It’s Not a Fair Fight If You’re the CEO By...
For many people, however, committing to a career path does not constitute an agonizing dilemma. That’s because living an earned life to them is not a function of what they do to earn a living. The values and skills to which they aspire have little to do with professional validation or material accumulation.
I know people whose explicit life mission is “to serve.” The more they can help others, the more purpose and meaning they find in their lives. In serving others, they are literally accumulating purpose and meaning, a form of wealth more appealing to them than the conventional trophies of money, status, power, and fame.
I know other people who are more devoted to perfecting themselves (not that there’s anything wrong with that) rather than giving to others. Constant self-improvement is their defining purpose. Every task—whether it’s lowering their blood pressure or elevating their emotional intelligence—is judged against an internal standard of excellence that they approach but never reach. The closer they get, however, the more the pursuit feels earned.
I also know people whose highest aspiration is spiritual or moral enlightenment—creating a feeling of contentment about their relationship to the world, regardless of material gain (or, more likely, precisely because of its absence). The fewer material holdings they rely on, the more enlightenment they have earned.
I know a lot of people, especially in midlife and beyond, who can gauge their fulfillment by surveying the scene at a large family gathering in the company of their children, grandchildren, and great-grandchildren, feeling joy and validation at how many decent, productive citizens they have guided into the world. They earn their lives by trying to be responsible patriarchs and matriarchs, a job that comes with lifetime tenure, yet has to be earned every day at every age.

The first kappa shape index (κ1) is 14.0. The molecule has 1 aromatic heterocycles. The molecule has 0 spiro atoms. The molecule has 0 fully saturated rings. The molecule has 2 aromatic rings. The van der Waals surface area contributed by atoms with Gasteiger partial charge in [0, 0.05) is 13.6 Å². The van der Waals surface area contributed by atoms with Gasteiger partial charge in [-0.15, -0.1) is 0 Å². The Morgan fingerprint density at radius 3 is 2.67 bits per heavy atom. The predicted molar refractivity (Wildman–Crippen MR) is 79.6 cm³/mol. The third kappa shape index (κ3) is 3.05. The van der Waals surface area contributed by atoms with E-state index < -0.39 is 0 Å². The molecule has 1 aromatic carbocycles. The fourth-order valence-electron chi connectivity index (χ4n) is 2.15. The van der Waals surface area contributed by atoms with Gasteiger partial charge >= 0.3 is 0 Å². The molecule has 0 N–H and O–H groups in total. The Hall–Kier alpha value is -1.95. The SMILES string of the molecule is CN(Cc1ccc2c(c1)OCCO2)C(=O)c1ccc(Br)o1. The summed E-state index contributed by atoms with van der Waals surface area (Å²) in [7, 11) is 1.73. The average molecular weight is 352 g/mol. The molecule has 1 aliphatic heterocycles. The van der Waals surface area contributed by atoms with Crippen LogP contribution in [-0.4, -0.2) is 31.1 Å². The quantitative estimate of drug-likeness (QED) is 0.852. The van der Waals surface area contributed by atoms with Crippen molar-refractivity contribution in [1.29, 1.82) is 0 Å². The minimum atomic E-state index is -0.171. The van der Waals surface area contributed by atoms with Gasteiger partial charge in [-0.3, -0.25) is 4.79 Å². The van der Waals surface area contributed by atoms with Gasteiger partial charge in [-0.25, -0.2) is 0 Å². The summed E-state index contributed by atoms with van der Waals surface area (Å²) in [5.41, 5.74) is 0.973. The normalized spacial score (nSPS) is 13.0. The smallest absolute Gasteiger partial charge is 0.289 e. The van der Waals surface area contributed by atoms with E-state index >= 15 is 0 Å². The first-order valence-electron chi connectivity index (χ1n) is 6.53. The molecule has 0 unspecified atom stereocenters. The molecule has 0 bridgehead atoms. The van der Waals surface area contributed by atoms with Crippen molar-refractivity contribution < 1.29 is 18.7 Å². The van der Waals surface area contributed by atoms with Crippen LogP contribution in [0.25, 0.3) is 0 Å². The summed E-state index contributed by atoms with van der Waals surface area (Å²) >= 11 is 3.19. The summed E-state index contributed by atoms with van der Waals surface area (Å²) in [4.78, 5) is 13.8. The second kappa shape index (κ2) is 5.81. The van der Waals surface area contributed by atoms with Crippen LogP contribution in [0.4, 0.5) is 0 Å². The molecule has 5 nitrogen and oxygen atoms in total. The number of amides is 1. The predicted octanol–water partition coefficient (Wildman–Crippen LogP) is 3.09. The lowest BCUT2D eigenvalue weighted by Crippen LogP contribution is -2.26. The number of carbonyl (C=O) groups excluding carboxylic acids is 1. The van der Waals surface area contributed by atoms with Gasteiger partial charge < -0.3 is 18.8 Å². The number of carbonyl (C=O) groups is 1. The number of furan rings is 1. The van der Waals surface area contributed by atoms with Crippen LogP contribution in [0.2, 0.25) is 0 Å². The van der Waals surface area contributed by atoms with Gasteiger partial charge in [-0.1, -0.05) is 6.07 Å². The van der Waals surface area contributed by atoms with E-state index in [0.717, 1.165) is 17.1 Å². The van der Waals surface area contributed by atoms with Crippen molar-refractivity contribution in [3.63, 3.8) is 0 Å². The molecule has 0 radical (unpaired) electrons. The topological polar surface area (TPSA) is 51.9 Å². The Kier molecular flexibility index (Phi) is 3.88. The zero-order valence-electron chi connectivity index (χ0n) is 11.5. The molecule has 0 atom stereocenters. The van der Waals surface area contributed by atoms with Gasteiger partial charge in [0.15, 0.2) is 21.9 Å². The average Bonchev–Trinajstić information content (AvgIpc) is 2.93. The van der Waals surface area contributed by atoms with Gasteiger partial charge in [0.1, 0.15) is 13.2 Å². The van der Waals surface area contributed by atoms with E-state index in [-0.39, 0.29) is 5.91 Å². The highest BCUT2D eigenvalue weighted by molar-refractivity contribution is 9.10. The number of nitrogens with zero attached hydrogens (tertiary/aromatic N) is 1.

These are but a few of the virtues and soft values (“soft” because they cannot be objectively measured) that we hope to perfect in ourselves over time as we strive for fulfillment. They highlight a distinction that sounds obvious only after the first time you hear it: Deciding what you do each day is not the same as who you want to be right now and is also not the same as who you want to become.
I didn’t appreciate this distinction until I started writing about the earned life and reflecting on whether I ate my own cooking — that is, have I lived an earned life?
If so, was the earned part shaped by what I did all day, or who I wanted to be, or who I wanted to become? Or was it a measure of how successfully I finally integrated these three dimensions in my life, so that I could bask in a warm sense of fulfillment and say to myself, “Mission accomplished”?
In many ways, deciding who we want to become is like adopting an ideology or credo for our life, a single premise that we rely on to interpret our past and determine our present and future.
We can do this by relying on three independent variables—Action, Ambition, and Aspiration—that govern any progress we make toward living the life we seek for ourselves.